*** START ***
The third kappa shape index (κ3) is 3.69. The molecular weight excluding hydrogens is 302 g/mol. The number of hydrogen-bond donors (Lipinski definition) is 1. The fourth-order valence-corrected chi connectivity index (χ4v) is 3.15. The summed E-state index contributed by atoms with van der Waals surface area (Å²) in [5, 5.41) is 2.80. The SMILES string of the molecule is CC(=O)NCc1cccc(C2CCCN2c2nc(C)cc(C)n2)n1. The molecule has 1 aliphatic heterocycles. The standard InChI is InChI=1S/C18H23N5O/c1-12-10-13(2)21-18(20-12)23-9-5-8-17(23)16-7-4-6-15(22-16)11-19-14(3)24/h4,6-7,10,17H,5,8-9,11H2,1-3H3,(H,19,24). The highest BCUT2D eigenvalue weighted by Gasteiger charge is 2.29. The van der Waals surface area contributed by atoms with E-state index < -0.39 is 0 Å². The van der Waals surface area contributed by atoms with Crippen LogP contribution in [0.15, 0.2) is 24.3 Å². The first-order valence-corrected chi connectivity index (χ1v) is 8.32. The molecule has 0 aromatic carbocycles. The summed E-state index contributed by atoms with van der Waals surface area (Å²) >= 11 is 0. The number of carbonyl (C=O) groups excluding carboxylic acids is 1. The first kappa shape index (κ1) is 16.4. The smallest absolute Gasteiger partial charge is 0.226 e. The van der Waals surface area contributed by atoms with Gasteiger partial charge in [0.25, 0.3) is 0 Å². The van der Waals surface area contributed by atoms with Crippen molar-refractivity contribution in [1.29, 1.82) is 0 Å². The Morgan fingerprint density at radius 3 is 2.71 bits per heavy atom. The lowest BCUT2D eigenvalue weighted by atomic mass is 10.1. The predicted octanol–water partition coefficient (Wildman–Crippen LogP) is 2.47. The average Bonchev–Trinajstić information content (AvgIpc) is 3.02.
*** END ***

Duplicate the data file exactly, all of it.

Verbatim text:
The third kappa shape index (κ3) is 3.69. The molecular weight excluding hydrogens is 302 g/mol. The number of hydrogen-bond donors (Lipinski definition) is 1. The fourth-order valence-corrected chi connectivity index (χ4v) is 3.15. The summed E-state index contributed by atoms with van der Waals surface area (Å²) in [5, 5.41) is 2.80. The SMILES string of the molecule is CC(=O)NCc1cccc(C2CCCN2c2nc(C)cc(C)n2)n1. The molecule has 1 aliphatic heterocycles. The standard InChI is InChI=1S/C18H23N5O/c1-12-10-13(2)21-18(20-12)23-9-5-8-17(23)16-7-4-6-15(22-16)11-19-14(3)24/h4,6-7,10,17H,5,8-9,11H2,1-3H3,(H,19,24). The highest BCUT2D eigenvalue weighted by Gasteiger charge is 2.29. The van der Waals surface area contributed by atoms with E-state index < -0.39 is 0 Å². The van der Waals surface area contributed by atoms with Crippen LogP contribution in [0.15, 0.2) is 24.3 Å². The first-order valence-corrected chi connectivity index (χ1v) is 8.32. The molecule has 0 aromatic carbocycles. The summed E-state index contributed by atoms with van der Waals surface area (Å²) >= 11 is 0. The number of carbonyl (C=O) groups excluding carboxylic acids is 1. The first kappa shape index (κ1) is 16.4. The smallest absolute Gasteiger partial charge is 0.226 e. The van der Waals surface area contributed by atoms with Gasteiger partial charge in [0.25, 0.3) is 0 Å². The van der Waals surface area contributed by atoms with Crippen molar-refractivity contribution in [1.29, 1.82) is 0 Å². The Morgan fingerprint density at radius 3 is 2.71 bits per heavy atom. The lowest BCUT2D eigenvalue weighted by atomic mass is 10.1. The predicted octanol–water partition coefficient (Wildman–Crippen LogP) is 2.47. The average Bonchev–Trinajstić information content (AvgIpc) is 3.02.